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Kevin Holtsberry Posts

Joshua Treviño on what left and right are getting wrong about Nelson Mandela

Historical memory is malleable and imperfect. The truth about Nelson Mandela is that one may bring the full bill of charges against him and still find a great man: and that bill exists. The implacable critics on the right, and the post-facto triumphalists on the left, both forget Burke’s admonition.

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Football, Families and Keeping Your Promises

Being a fan of the University of Michigan and Pittsburgh Steelers football teams, this has been a rough year for me. Experiencing it in Columbus, Ohio doesn’t make it any easier obviously.

Amongst other things, this has not been easy on my family; particularly my wife. As the frustration grows and my mood sours the tension in the house gets kinda high.  Nobody enjoys this.  I would like to think I have gotten better about sports as I have aged, and having kids actually makes it better (they are great at distracting you and reminding you what is really important), but I won’t deny it has been a rough year and I have had my share of ruined days.

In light of this, and in the aftermath of Michigan’s ugly and improbable win last night, I promised Lisa I would take her and the kids to the Columbus Museum of Art (which is free on Sundays) instead of sitting around the house and getting grumpy.

What I hadn’t thought about was that the game was actually on TV (Fox because the Lions are NFC). So instead of huddled over the computer following it online while listening to Steeler radio, or going somewhere to watch it, I could watch from the couch on the full screen TV.

When we came home from church I watched the first quarter as the kids changed their clothes, ate lunch, and played.  And it started out great. Soon the Steelers were up 14-0 and I was smiling and joking with the kids. And I began to wonder whether Lisa really expected me to sacrifice the joy of a Steelers victory just because I said something about going to the museum last night …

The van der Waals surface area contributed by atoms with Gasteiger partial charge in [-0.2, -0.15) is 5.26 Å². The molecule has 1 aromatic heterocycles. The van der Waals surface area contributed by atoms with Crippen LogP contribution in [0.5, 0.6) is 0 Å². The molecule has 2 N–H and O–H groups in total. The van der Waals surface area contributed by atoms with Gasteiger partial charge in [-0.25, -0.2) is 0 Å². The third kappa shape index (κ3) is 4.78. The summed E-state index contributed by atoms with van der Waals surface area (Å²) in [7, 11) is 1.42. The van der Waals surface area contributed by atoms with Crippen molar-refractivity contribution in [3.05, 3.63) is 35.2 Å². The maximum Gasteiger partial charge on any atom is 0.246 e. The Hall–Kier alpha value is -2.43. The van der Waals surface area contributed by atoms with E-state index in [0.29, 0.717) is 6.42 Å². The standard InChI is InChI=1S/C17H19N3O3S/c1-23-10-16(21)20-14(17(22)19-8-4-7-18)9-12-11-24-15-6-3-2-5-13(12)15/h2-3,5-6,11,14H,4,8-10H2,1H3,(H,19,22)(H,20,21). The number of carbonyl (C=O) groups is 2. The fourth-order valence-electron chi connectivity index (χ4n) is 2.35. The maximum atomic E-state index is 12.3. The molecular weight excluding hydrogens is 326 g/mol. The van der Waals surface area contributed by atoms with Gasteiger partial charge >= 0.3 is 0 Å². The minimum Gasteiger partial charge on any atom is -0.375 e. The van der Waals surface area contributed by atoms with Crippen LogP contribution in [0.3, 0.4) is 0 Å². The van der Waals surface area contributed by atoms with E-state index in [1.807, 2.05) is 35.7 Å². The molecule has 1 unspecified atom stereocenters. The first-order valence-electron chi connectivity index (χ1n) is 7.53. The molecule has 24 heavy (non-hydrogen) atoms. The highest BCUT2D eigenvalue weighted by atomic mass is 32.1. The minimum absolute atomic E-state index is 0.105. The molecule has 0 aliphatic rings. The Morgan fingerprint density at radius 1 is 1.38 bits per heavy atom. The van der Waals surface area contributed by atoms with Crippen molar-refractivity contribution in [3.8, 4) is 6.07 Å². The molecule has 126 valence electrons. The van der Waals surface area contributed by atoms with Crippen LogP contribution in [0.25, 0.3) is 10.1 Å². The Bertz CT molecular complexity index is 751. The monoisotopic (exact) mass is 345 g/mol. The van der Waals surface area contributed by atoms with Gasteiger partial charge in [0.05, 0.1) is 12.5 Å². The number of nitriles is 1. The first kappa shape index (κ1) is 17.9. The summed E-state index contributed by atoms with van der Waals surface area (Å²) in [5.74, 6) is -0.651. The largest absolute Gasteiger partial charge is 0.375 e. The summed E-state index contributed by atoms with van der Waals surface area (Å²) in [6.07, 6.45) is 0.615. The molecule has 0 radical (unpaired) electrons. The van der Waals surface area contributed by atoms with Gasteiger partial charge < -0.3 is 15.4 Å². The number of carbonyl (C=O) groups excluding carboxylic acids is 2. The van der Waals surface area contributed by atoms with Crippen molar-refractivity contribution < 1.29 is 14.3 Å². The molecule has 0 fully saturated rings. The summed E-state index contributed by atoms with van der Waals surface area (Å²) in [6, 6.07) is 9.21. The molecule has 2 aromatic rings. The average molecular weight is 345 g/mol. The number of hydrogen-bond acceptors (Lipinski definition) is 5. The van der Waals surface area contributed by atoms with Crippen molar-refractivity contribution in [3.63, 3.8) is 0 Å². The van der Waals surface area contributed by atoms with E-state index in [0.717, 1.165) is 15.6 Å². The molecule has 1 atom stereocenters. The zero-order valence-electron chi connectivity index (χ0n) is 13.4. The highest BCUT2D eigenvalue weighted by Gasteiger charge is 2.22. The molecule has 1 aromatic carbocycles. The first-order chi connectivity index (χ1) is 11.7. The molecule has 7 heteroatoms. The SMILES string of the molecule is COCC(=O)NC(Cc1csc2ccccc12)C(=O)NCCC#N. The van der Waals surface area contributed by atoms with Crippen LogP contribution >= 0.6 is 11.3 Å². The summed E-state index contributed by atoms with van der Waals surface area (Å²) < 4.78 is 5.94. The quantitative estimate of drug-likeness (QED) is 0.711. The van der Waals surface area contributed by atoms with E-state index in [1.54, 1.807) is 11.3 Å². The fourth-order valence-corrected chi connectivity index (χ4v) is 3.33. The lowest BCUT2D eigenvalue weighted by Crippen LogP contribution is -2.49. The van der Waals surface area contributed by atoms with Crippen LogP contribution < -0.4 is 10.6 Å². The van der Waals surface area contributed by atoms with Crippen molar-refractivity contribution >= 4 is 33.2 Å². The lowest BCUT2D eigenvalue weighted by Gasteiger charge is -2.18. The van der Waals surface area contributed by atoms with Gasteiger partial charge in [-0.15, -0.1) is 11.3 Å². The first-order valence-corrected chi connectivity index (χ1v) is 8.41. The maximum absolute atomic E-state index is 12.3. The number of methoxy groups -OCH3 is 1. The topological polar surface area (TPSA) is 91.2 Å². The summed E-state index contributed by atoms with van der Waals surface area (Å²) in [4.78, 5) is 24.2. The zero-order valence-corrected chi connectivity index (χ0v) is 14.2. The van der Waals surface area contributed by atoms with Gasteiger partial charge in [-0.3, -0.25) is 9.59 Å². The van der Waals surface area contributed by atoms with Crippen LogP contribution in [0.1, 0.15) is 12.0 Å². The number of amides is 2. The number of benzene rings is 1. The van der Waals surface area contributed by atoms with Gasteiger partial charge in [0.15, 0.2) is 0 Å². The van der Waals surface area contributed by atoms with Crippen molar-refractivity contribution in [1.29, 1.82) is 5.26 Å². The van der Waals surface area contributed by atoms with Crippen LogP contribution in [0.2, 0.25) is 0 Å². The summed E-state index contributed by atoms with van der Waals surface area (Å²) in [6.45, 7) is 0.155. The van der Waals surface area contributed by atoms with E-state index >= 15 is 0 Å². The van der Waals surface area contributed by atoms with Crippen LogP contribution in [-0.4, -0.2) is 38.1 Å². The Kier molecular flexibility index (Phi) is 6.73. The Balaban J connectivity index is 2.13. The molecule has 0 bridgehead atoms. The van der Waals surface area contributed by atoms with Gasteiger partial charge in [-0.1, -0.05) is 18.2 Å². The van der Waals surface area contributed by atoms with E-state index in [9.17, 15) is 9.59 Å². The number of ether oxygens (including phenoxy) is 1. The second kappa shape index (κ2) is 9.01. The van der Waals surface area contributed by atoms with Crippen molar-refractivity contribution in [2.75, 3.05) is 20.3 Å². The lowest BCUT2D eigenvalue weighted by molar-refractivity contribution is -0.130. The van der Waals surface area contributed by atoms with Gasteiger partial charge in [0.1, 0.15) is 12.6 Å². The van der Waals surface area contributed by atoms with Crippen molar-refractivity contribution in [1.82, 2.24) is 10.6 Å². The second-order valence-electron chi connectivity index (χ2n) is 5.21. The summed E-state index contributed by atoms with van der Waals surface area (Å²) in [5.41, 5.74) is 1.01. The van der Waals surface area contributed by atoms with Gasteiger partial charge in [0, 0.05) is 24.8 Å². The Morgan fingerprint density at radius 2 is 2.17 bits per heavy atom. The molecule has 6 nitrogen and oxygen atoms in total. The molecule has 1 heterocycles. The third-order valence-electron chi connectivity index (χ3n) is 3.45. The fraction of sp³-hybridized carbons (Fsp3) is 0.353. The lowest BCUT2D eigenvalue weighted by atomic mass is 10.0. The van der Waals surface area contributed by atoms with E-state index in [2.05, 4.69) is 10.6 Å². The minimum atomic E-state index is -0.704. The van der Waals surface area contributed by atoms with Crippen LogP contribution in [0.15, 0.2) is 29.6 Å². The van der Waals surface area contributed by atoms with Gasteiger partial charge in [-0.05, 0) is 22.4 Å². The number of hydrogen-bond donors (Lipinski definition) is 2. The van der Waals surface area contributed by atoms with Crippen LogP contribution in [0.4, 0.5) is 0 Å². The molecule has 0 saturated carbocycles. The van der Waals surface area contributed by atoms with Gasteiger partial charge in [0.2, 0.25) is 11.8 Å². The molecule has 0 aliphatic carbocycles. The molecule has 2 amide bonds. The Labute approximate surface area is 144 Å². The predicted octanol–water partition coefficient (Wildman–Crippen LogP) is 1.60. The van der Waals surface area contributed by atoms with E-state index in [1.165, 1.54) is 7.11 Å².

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The X-Files Is Better Than Scooby-Doo

“Fundamentalism was born as the wrongheaded reaction to the crisis of modernity. Ironically, fundamentalism is an approach to faith that accepts modernity’s now discredited claim that empiricism is the sole source of knowledge. Feeling intimidated by the Scientific Revolution, fundamentalism takes a “scientific” approach to the Bible — which is perhaps the worst of all ways to approach Scripture.”

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Yes, Alan Jacobs is Conservative (just not a political one)

Over at the The American Conservative Alan Jacobs asks a somewhat rhetorical question: is he a conservative?  He makes the claim the he doesn’t know and doesn’t really care but goes on to offer some data so to speak.

I am not and never have been a Republican. I feel roughly as alienated from that party as I do from the Democratic Party. I hold a number of political views that strong-minded Republicans typically find appalling: I think racism is one of the greatest problems in American society today; I am not convinced that austerity programs are helpful in addressing our economic condition; I am absolutely convinced that what many Republicans call free-market capitalism is in fact crony capitalism, calculated to favor the extremely wealthy and immensely powerful multinational corporations; I think that for all of the flaws of Obamacare, it was at least an attempt to solve a drastically unjust and often morally corrupt network of medical care in this country; I dislike military adventurism, and believe that our various attempts at nation-building over the past decade were miscalculated from the outset.

But Jacobs goes on to lay out his “three overarching political commitments” that I believe count for far more that the above caveats:

  1. “The first is that I strive to be a consistently pro-life Christian.”
  2. “My second steady commitment is to the principle of subsidiarity.”
  3. “My third leading political conviction is that the wisdom of our ancestors is both deeply valuable and tragically neglected.”

I will let you read the paragraph descriptions of the above commitments for yourself but I think those three are deeply conservative and still very much relevant to today’s politics.

The problem is that conservatism is less and less defined by philosophical commitments and more and more by short term political and specific policy commitments. The typical triptych for modern conservative Republicans is limited government, “family values”, and a strong national defense.  This usually means low taxes, less regulation and America as the lone super power and an activist one.

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